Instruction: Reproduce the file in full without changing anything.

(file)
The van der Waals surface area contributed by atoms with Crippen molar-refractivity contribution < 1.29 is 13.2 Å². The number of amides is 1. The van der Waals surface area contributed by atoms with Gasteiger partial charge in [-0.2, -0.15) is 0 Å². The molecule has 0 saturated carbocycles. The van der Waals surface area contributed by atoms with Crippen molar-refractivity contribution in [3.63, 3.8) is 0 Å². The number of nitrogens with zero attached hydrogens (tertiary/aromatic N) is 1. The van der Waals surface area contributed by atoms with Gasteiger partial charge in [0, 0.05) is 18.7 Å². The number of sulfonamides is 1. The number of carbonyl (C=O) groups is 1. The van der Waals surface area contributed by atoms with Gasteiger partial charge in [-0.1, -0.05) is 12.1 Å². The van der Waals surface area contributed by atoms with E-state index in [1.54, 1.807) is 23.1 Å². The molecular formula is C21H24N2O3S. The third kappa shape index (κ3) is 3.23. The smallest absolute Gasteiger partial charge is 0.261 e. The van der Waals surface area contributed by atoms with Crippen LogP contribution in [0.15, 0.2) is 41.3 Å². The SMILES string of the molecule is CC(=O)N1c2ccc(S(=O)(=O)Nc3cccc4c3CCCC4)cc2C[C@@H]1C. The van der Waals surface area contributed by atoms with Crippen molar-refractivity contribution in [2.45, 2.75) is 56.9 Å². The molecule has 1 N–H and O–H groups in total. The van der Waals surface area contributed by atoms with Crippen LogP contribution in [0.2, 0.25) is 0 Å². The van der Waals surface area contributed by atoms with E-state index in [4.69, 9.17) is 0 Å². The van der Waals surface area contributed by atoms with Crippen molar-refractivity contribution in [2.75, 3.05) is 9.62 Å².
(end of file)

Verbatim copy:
The van der Waals surface area contributed by atoms with Crippen molar-refractivity contribution < 1.29 is 13.2 Å². The number of amides is 1. The van der Waals surface area contributed by atoms with Gasteiger partial charge in [-0.2, -0.15) is 0 Å². The molecule has 0 saturated carbocycles. The van der Waals surface area contributed by atoms with Crippen molar-refractivity contribution in [3.63, 3.8) is 0 Å². The number of nitrogens with zero attached hydrogens (tertiary/aromatic N) is 1. The van der Waals surface area contributed by atoms with Gasteiger partial charge in [0, 0.05) is 18.7 Å². The number of sulfonamides is 1. The number of carbonyl (C=O) groups is 1. The van der Waals surface area contributed by atoms with Gasteiger partial charge in [-0.1, -0.05) is 12.1 Å². The van der Waals surface area contributed by atoms with E-state index in [1.54, 1.807) is 23.1 Å². The molecular formula is C21H24N2O3S. The third kappa shape index (κ3) is 3.23. The smallest absolute Gasteiger partial charge is 0.261 e. The van der Waals surface area contributed by atoms with Crippen LogP contribution in [0.15, 0.2) is 41.3 Å². The SMILES string of the molecule is CC(=O)N1c2ccc(S(=O)(=O)Nc3cccc4c3CCCC4)cc2C[C@@H]1C. The van der Waals surface area contributed by atoms with Crippen molar-refractivity contribution in [2.45, 2.75) is 56.9 Å². The molecule has 1 N–H and O–H groups in total. The van der Waals surface area contributed by atoms with Crippen LogP contribution in [0.2, 0.25) is 0 Å². The van der Waals surface area contributed by atoms with E-state index in [4.69, 9.17) is 0 Å². The van der Waals surface area contributed by atoms with Crippen molar-refractivity contribution in [2.75, 3.05) is 9.62 Å².